I don't understand the lure of dressing in camo, dousing yourself in whatever deer hunters douse themselves in, hiking deep into the woods, perching stock still in a tree stand for hours, shooting a deer, dressing it, carrying it out, eating it, but I do understand there is a significant difference between that and massacring trapped animals for giggles. The first is hunting, the second is killing.

And it's the killing that gives Cheney - and his colleagues, and everyone else who does this - his thrill. Killing for killing's sake. Such a manly man. Such power he wields. Such a coward. Such a despicable effing wussy.
Snippets (or, Don't Even Begin to Think the Media Gets It Yet)

Peppered? People peppered by buckshot don't spend days in ICU. People peppered by buckshot don't have lead wedged near and into their heart.

? Damn shame Katrina damaged the oil industry, yes?

Democracy? Well, only if Bushco's side wins. Just like America.

And, in case you missed it, The Daily Show on Peppergate

Stewart: Rob, obviously a very unfortunate situation. How is the vice president handling it?

Corddry: Jon, tonight the vice president is standing by his decision to shoot Harry Whittington. According to the best intelligence available, there were quail hidden in the brush. Everyone believed at the time there were quail in the brush. And while the quail turned out to be a 78-year-old man, even knowing that today, Mr. Cheney insists he still would have shot Mr. Whittington in the face. He believes the world is a better place for his spreading buckshot throughout the entire region of Mr. Whittington's face.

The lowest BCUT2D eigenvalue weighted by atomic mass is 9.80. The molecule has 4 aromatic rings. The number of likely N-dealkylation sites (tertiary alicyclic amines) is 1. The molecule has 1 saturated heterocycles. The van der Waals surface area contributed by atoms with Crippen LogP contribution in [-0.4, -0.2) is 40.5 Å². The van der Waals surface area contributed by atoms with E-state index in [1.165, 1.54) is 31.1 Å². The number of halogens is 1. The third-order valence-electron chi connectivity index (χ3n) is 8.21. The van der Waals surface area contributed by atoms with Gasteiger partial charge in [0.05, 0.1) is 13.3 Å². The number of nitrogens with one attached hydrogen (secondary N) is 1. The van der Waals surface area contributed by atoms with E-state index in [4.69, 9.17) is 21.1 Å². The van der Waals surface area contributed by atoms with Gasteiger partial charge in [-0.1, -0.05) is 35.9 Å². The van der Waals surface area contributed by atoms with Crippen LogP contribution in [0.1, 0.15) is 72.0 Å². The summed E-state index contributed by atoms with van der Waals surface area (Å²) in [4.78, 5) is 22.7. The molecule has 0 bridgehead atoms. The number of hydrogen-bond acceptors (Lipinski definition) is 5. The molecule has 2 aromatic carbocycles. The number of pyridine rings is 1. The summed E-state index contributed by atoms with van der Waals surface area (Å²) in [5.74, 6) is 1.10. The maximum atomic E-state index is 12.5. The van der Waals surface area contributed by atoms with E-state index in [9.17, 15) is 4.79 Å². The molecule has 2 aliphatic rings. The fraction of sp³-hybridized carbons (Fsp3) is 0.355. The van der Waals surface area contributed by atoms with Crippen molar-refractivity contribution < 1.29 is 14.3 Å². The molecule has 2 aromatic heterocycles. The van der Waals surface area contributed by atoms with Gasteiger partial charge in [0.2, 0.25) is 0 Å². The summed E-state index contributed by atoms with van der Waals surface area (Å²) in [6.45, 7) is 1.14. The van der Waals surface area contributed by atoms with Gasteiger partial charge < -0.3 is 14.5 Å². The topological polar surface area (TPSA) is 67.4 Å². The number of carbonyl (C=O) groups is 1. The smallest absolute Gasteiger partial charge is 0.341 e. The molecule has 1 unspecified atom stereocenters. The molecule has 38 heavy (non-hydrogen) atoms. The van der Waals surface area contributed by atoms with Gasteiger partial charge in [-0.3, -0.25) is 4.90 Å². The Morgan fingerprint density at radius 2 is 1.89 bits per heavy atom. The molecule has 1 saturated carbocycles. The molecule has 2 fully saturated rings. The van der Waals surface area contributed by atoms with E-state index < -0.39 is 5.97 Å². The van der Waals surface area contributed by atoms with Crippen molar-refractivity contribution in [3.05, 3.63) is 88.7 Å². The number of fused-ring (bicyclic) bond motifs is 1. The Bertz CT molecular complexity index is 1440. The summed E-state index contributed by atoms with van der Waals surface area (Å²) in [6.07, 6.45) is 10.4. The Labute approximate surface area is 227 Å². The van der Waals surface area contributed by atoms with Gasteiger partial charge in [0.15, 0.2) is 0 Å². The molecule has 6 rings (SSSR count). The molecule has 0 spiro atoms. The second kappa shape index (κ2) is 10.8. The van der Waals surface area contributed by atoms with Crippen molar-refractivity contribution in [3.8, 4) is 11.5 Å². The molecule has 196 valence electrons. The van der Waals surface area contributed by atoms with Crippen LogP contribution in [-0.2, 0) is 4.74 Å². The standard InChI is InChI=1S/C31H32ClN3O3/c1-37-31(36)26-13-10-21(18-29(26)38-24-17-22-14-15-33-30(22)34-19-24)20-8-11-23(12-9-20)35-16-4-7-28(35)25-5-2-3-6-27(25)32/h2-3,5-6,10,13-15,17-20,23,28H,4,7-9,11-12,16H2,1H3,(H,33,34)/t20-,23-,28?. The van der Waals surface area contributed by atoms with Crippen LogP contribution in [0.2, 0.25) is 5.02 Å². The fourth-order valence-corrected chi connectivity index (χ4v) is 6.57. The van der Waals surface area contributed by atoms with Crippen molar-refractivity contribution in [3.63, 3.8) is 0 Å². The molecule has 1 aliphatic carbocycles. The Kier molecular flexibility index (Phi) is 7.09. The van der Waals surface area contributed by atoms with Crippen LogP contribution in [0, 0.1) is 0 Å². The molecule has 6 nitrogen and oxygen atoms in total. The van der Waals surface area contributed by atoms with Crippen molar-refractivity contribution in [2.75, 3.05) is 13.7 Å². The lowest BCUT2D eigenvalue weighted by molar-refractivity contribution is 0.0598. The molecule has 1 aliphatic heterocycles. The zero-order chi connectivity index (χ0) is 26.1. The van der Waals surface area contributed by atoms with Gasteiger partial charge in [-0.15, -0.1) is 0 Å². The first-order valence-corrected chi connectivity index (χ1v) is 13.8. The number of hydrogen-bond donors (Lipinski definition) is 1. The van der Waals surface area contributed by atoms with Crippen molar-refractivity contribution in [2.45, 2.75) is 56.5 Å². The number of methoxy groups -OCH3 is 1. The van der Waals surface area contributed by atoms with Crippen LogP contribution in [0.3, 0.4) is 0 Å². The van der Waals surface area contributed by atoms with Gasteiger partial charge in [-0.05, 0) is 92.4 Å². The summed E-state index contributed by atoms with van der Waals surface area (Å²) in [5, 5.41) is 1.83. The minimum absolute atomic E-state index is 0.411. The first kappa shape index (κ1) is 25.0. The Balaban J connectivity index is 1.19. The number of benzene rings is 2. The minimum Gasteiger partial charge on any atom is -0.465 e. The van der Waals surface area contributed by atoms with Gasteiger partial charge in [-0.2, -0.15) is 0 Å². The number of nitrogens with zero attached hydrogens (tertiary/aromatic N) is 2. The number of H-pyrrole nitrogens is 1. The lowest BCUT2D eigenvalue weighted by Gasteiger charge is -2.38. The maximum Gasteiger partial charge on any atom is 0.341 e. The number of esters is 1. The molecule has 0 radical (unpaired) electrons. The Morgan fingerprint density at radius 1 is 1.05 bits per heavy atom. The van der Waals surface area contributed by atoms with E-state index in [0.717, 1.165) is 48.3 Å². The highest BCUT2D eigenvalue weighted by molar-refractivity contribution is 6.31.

Stewart: But why, Rob? If he had known Mr. Whittington was not a bird, why would he still have shot him?

Corddry: Jon, in a post-9/11 world, the American people expect their leaders to be decisive. To not have shot his friend in the face would have sent a message to the quail that America is weak.

Stewart: That's horrible.

Corddry: Look, the mere fact that we're even talking about how the vice president drives up with his rich friends in cars to shoot farm-raised wingless quail-tards is letting the quail know "how" we're hunting them. I'm sure right now those birds are laughing at us in that little "covey" of theirs.

Stewart: I'm not sure birds can laugh, Rob.

Corddry: Well, whatever it is they do -- coo -- they're cooing at us right now, Jon, because here we are talking openly about our plans to hunt them. Jig is up. Quails one, America zero.

The first single off the upcoming new album by the Yeah Yeah Yeahs.

A review of the new album in the latest New Yorker (hey, from same, a new short story by Haruki Murakami!) Salon previews the anticipation on the new album here, ending with a snide slap at the new single.

There are two cuts off the YYYs' debut Fever to Tell, "Maps" and "Y Control" that are brilliant, anthemic. Three more cuts are almost brilliant. The rest are merely good. I'm extremely curious, extremely anxious, to hear the entire new album (to be released 3/28).